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Moon in Gemini


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Moon is traveling through witty Gemini today. Call, text, send email, write letters. Visit someone you've missed. Watch a movie and talk about it at a coffee shop. Be out and about. Don't sleep in.

Palmistry

From My Metaphysical Library: “Palmistry Made Practical” by Elizabeth Daniels Squire

When I first came to Venice, I met a palm reader on the famous, Ocean Front Walk, whose name was “Mad George.” He was a colorful character, full of stories about his own life, as well as about life in Venice. I very much enjoyed his style of reading palms, as well as what he shared with me about my own hands. So, when I asked him for recommendations on palmistry books, he suggested I read Elizabeth Daniels Squire.

Squire was a journalist, nationally syndicated columnist, and award-winning mystery writer. She published two palmistry books: “The Fortune In Your Hand,” and “Palmistry Made Practical”. It is this latter book that I have chosen to briefly review.

FPalmistry Made Practicalirst published in 1976, “Palmistry Made Practical is an overall, good study of many aspects of palmistry. Like many palmistry books, Squire begins by sharing some of palmistry’s rich history such as how the Indian tradition sees the study of hands and feet as the most important part of Anga Vidya; how in 4th century B.C. Greece, hand reading was well-known; and how a variety of famous people, such as Aristotle, had their palms read. According to Squire, the writer, Balzac, thought hand reading was the key to unraveling the intricacies of the human heart!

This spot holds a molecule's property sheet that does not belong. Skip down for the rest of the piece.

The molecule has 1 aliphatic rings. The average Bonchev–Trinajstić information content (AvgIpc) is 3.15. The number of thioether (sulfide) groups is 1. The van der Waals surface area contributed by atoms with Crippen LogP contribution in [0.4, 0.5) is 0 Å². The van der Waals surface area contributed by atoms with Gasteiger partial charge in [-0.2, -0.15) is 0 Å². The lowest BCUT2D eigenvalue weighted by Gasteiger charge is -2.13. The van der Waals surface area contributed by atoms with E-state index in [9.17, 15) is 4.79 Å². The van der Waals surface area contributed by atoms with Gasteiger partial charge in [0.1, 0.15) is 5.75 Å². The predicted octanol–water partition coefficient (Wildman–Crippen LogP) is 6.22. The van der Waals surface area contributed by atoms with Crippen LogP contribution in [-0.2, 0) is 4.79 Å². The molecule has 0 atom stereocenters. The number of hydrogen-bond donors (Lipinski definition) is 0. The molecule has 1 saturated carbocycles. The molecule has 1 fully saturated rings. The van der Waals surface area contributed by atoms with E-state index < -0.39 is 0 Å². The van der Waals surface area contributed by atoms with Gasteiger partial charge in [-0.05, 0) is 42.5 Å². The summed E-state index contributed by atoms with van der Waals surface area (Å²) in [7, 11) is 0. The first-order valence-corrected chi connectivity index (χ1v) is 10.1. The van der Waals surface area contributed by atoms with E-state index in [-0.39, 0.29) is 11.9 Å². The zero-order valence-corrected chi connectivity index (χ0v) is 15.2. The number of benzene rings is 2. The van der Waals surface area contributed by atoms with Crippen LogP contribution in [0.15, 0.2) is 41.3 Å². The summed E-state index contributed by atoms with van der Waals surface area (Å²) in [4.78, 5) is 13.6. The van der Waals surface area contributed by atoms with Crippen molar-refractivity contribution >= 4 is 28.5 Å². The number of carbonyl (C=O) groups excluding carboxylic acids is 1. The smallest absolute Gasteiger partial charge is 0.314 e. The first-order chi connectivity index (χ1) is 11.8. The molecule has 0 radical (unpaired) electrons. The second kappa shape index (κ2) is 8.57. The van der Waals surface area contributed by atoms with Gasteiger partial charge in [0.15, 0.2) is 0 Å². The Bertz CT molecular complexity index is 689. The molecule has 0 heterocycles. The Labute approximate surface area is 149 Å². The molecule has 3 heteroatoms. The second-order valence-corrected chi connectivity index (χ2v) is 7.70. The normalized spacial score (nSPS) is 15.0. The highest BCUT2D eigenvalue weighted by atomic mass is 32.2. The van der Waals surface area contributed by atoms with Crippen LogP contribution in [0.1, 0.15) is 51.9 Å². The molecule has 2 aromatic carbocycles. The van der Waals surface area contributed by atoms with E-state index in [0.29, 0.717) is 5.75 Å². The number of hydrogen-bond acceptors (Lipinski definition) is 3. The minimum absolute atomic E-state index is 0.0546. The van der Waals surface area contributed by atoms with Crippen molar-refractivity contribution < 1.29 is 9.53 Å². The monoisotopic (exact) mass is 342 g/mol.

In this 249 page book, Squire covers everything from shape, to mounts, to lines, to markings, and more. There are little nuggets, too, that I enjoyed. For instance, she states that “In general, the shape of your hand indicates your approach to life while your mounts show the kind of energy you have and how you use it.”

Having read this book twice, I’m with Mad George! “Palmistry Made Practical” is a book for both beginners and intermediate students of palmistry. It is also enjoyable to read! I definitely recommend Squire for your own, metaphysical library.